European shares ended lower on Monday, with travel stocks leading losses on concerns over bans on British tourists, while a spike in Asian COVID-19 infections hit crude prices and energy stocks tumbled.
The pan-European STOXX 600 ended 0.6% lower, with the travel and leisure index down 4.4 per cent to a one-month low.
The Times reported that Germany was considering a ban on British travellers to the European Union, regardless of their vaccination status, because of the highly contagious, widespread Delta variant of the coronavirus.
Hong Kong also announced a ban on all passenger flights from the UK, starting this week, due to similar concerns.
International Consolidated Airlines, Easyjet , Wizz Air and Ryanair fell between 4 per cent and 6 per cent.
“Despite a number of popular tourist spots now being on offer to British holiday makers thanks to the government’s updated green list, it is precarious and it won’t mean a great deal if Germany gets its way and UK tourists are banned entry to the whole EU because of a concern over the Delta variant,” said Danni Hewson, financial analyst at AJ Bell.
Germany’s DAX index ended 0.3 per cent lower, while British blue-chip stocks shed 0.9 per cent.
Burberry Group’s shares tumbled 8.7 per cent to the bottom of the STOXX 600 as CEO Marco Gobbetti resigned to take the top job at Italian luxury group Salvatore Ferragamo. Ferragamo shares fell 2.7 per cent.
China’s blue-chip index ended higher on Monday, underpinned by tech gains, as investors hoped for continued policy support.
The blue-chip CSI300 index rose 0.2 per cent, to 5251.76, while the Shanghai Composite index was unchanged at 3606.37
Heavyweight financial firms fell, with the CSI300 financials index closing down 1.6 per cent, snapping a four-day winning streak
Tech stocks outperformed on Monday. Shenzhen’s tech-heavy start-up board rose 1.9 per cent, and Shanghai’s tech-focused STAR50 index climbed 1.8 per cent.
Beijing will not change or could even step up its support for the country’s technology sector, which is the biggest good news for related stocks in the A-share market, brokerage Orient Securities said in a report.
In Hong Kong, the Hang Seng index closed 19.92 points or 0.1 per cent lower at 29,268.30. The Hang Seng China Enterprises index fell 0.1 per cent to 10,863.57.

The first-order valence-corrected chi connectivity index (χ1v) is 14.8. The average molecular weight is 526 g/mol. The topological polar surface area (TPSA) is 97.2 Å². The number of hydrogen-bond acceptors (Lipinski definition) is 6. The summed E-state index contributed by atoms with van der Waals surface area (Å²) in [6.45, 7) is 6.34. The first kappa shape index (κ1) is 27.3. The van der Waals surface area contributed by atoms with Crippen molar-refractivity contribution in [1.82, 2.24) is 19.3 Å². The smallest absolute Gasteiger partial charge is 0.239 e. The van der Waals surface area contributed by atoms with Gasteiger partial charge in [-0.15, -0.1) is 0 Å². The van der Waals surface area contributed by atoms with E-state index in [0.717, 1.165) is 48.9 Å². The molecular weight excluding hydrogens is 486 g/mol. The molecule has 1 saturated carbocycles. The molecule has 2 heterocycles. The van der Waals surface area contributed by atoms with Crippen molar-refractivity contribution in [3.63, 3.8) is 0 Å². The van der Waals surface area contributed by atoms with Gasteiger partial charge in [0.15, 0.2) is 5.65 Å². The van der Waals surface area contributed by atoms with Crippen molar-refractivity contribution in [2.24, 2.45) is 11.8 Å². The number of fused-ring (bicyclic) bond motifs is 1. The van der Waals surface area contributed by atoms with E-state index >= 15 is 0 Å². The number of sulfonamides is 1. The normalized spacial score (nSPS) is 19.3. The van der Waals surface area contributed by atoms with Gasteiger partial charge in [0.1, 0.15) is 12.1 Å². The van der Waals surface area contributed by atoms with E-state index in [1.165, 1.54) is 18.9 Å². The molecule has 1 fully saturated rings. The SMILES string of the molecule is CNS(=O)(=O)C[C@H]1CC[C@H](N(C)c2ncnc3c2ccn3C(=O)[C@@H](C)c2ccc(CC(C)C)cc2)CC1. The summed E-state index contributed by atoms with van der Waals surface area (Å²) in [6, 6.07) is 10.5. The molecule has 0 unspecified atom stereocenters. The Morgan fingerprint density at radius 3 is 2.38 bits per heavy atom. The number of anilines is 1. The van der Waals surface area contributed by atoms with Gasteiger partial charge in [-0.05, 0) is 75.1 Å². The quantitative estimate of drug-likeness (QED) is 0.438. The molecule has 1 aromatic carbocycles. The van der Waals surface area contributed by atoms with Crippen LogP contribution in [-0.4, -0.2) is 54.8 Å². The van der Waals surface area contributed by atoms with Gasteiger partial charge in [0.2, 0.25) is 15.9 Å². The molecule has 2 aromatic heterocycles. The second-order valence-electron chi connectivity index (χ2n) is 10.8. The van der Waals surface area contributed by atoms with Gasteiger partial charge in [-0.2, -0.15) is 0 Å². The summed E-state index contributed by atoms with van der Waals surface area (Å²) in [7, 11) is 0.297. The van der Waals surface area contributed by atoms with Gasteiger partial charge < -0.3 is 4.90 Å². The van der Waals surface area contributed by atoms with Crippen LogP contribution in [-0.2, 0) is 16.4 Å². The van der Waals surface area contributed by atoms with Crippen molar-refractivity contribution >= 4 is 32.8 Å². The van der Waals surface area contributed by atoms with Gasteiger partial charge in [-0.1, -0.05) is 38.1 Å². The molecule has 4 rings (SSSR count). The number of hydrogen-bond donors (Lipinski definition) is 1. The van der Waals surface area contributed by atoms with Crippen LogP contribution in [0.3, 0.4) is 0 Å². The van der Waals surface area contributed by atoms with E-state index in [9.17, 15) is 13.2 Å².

Germany’s Jens Weidmann and Austria’s Robert Holzmann became the first ECB rate-setters to openly debate the prospect of winding down its €1.85 trillion Pandemic Emergency Purchase Programme (PEPP) as the economy improves. Both central bank governors are outspoken “hawks” who favour tighter monetary policy to keep inflation in check.
“In my opinion, (2022) would no longer be a year of crisis if the assumptions about the course of the pandemic and the expectations about its economic effects are essentially conf
irmed,” Weidmann said via video link at a German banking event.
“In order not to have to end the PEPP suddenly … the net purchases could be reduced step by step in advance.”
Here’s a PDF of the latest economic outlook for Australia from the Department of Industry, Science, Energy and Resources quarterly outlook, in case you missed it:
The Swiss National Bank “is not anywhere close” to starting a normalisation of its expansive monetary policy based on the world’s lowest interest rate and currency interventions, governing board member Andrea Maechler said.
The central bank has not started to reduce its vast balance sheet, Maechler told a UBS economics event, adding the SNB did not have a settled sequence of actions it would take when it eventually decided to change course.
Iron ore stokes $310b mine export boom: Resources revenues are expected to rise in 2021-22, in contrast to the forecast three months ago.
Here’s a PDF of the latest iron ore sector view from the Department of Industry, Science, Energy and Resources, in case you missed it:
ASX ends little changed as travel stocks punished in lockdown: Australian shares were little changed on Monday as new COVID-19 cases and heightened restrictions across the country weighed heavily on travel stocks.
Temple & Webster shines in return to lockdown: The ASX was flat on Monday but Temple & Webster stormed back with a 10 per cent rally. Redbubble, Kogan and Dan Murphy’s owner Endeavour were also in front.